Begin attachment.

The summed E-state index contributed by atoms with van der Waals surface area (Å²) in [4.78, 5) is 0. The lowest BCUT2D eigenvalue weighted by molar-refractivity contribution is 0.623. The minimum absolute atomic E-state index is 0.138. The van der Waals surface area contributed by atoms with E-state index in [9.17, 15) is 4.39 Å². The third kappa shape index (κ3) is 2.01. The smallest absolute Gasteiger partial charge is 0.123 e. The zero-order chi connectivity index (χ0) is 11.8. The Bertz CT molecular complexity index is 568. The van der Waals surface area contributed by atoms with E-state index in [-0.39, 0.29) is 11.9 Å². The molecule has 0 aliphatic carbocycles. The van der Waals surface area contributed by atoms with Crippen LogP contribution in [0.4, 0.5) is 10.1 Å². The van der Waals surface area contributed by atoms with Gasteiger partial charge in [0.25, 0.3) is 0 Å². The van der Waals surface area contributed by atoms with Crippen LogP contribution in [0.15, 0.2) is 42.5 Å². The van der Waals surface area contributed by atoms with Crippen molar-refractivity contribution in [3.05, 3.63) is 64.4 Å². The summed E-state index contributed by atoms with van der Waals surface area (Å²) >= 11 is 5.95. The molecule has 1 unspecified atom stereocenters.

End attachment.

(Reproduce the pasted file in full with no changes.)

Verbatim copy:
The summed E-state index contributed by atoms with van der Waals surface area (Å²) in [4.78, 5) is 0. The lowest BCUT2D eigenvalue weighted by molar-refractivity contribution is 0.623. The minimum absolute atomic E-state index is 0.138. The van der Waals surface area contributed by atoms with E-state index in [9.17, 15) is 4.39 Å². The third kappa shape index (κ3) is 2.01. The smallest absolute Gasteiger partial charge is 0.123 e. The zero-order chi connectivity index (χ0) is 11.8. The Bertz CT molecular complexity index is 568. The van der Waals surface area contributed by atoms with E-state index in [-0.39, 0.29) is 11.9 Å². The molecule has 0 aliphatic carbocycles. The van der Waals surface area contributed by atoms with Crippen LogP contribution in [0.4, 0.5) is 10.1 Å². The van der Waals surface area contributed by atoms with Gasteiger partial charge in [0.25, 0.3) is 0 Å². The van der Waals surface area contributed by atoms with Crippen LogP contribution in [0.15, 0.2) is 42.5 Å². The van der Waals surface area contributed by atoms with Crippen molar-refractivity contribution in [3.05, 3.63) is 64.4 Å². The summed E-state index contributed by atoms with van der Waals surface area (Å²) >= 11 is 5.95. The molecule has 1 unspecified atom stereocenters.